The second larval stage (plerocercoid or sparganum) of the pseudophyllidean cestode of the genus Spirometra (Diphyllobothrium, Lueheela). Several species of medical interest have been described: Spirometra mansoni, S. mansonoides, S. erinacei-europaei, S. theileri, and S. proliferum. These are the most commonly accepted species at the present time, but it should be noted that they are difficult to differentiate and that the taxonomy remains in doubt. The definitive hosts are mainly domestic and wild canids and felids. The development cycle requires two intermediate hosts. The first is a copepod (planktonic crustacean) of the genus Cyclops. which ingests coracidia (free, ciliated embryos) that develop from Spirometra eggs when they reach the water with the feces of dogs or cats (definitive hosts). In the tissues of the copepod, the coracidium turns into the first larva, or procercoid. When a second intermediate host ingests an infected copepod, the procercoid develops into a second larval form, the plerocercoid or sparganum. The plerocercoid larva can be harbored by many vertebrates, including amphibians, reptiles, birds, small mammals (rodents and insectivores), man, nonhuman primates, and swine. Fish do not become infected. Some researchers believe that the second intermediate host is usually an amphibian, but can vary according to region. Numerous species of vertebrates become infected with plerocercoids by feeding on amphibians, but they may also develop plerocercoids after ingesting water containing copepods infected by procercoids (first larva). Several animal species that are not definitive hosts function as paratenic or transport hosts, since the larvae they acquire by feeding on animals infected with plerocercoids encyst again after passing through the intestinal wall and migrating to other tissues. This transfer process is undoubtedly important in the life cycle; but the fact that many species of secondary hosts can be infected directly by ingestion of copepods containing procercoids is probably no less important. When the sparganum reaches the intestine of the definitive host, it attaches to the mucosa; in 10 to 30 days, it matures into an adult cestode, completing the cycle. The adult S. mansonoides reaches about 25 cm in length in the intestine of the definitive hosts (cat, dog). The sparganum found in the tissues of the secondary intermediate hosts and paratenic hosts, including man, varies from 4 to 10 cm in length.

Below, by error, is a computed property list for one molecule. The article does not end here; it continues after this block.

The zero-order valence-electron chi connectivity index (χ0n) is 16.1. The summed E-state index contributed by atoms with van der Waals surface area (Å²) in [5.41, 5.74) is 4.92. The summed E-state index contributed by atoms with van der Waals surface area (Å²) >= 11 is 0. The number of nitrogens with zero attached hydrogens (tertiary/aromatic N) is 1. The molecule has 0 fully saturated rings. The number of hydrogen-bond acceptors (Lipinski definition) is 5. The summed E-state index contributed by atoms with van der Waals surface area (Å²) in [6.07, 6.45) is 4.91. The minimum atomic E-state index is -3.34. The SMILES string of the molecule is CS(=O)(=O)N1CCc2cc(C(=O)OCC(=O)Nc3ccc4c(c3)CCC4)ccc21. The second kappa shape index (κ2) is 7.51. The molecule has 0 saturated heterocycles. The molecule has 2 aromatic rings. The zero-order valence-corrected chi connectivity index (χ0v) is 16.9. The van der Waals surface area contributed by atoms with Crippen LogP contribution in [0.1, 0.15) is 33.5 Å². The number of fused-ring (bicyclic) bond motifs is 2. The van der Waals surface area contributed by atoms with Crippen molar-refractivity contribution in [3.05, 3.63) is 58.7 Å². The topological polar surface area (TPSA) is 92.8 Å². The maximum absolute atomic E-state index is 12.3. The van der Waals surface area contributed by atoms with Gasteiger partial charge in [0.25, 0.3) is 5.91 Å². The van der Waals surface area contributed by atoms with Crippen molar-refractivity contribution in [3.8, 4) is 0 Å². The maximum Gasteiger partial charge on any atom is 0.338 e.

نویسنده: دکتر مهدی مسیبی(دکتری تخصصی انگل شناسی پزشکی)
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